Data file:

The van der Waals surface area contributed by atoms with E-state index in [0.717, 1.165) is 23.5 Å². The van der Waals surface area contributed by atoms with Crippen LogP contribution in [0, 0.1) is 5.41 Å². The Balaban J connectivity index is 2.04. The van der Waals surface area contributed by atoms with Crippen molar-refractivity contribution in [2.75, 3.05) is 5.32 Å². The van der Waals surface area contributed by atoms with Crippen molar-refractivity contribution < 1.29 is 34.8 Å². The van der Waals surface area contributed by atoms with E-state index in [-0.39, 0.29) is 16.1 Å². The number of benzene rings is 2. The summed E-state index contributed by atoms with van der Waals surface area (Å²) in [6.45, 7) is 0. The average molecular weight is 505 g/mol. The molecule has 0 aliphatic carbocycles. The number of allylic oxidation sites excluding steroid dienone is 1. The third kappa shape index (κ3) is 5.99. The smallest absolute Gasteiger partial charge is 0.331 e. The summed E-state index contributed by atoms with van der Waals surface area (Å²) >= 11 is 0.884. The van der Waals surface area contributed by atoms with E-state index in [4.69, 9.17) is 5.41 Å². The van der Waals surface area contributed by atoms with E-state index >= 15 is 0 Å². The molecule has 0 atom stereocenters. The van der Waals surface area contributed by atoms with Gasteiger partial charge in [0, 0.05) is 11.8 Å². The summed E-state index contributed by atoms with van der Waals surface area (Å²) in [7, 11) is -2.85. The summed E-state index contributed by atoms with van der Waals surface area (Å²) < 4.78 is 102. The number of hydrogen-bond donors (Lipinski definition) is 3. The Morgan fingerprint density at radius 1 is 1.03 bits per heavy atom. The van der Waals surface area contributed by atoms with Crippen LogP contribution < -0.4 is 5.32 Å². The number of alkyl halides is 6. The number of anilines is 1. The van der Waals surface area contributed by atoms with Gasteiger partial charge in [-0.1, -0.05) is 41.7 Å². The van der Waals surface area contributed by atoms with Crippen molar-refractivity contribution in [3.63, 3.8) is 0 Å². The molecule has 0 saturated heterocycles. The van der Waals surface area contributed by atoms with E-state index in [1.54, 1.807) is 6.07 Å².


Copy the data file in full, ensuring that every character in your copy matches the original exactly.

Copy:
The van der Waals surface area contributed by atoms with E-state index in [0.717, 1.165) is 23.5 Å². The van der Waals surface area contributed by atoms with Crippen LogP contribution in [0, 0.1) is 5.41 Å². The Balaban J connectivity index is 2.04. The van der Waals surface area contributed by atoms with Crippen molar-refractivity contribution in [2.75, 3.05) is 5.32 Å². The van der Waals surface area contributed by atoms with Crippen molar-refractivity contribution < 1.29 is 34.8 Å². The van der Waals surface area contributed by atoms with E-state index in [-0.39, 0.29) is 16.1 Å². The number of benzene rings is 2. The summed E-state index contributed by atoms with van der Waals surface area (Å²) in [6.45, 7) is 0. The average molecular weight is 505 g/mol. The molecule has 0 aliphatic carbocycles. The number of allylic oxidation sites excluding steroid dienone is 1. The third kappa shape index (κ3) is 5.99. The smallest absolute Gasteiger partial charge is 0.331 e. The summed E-state index contributed by atoms with van der Waals surface area (Å²) >= 11 is 0.884. The van der Waals surface area contributed by atoms with E-state index in [4.69, 9.17) is 5.41 Å². The van der Waals surface area contributed by atoms with E-state index >= 15 is 0 Å². The molecule has 0 atom stereocenters. The van der Waals surface area contributed by atoms with Gasteiger partial charge in [0, 0.05) is 11.8 Å². The summed E-state index contributed by atoms with van der Waals surface area (Å²) in [7, 11) is -2.85. The summed E-state index contributed by atoms with van der Waals surface area (Å²) < 4.78 is 102. The number of hydrogen-bond donors (Lipinski definition) is 3. The Morgan fingerprint density at radius 1 is 1.03 bits per heavy atom. The van der Waals surface area contributed by atoms with Crippen LogP contribution < -0.4 is 5.32 Å². The number of alkyl halides is 6. The number of anilines is 1. The van der Waals surface area contributed by atoms with Gasteiger partial charge in [-0.1, -0.05) is 41.7 Å². The van der Waals surface area contributed by atoms with Crippen molar-refractivity contribution in [3.63, 3.8) is 0 Å². The molecule has 0 saturated heterocycles. The van der Waals surface area contributed by atoms with E-state index in [1.54, 1.807) is 6.07 Å².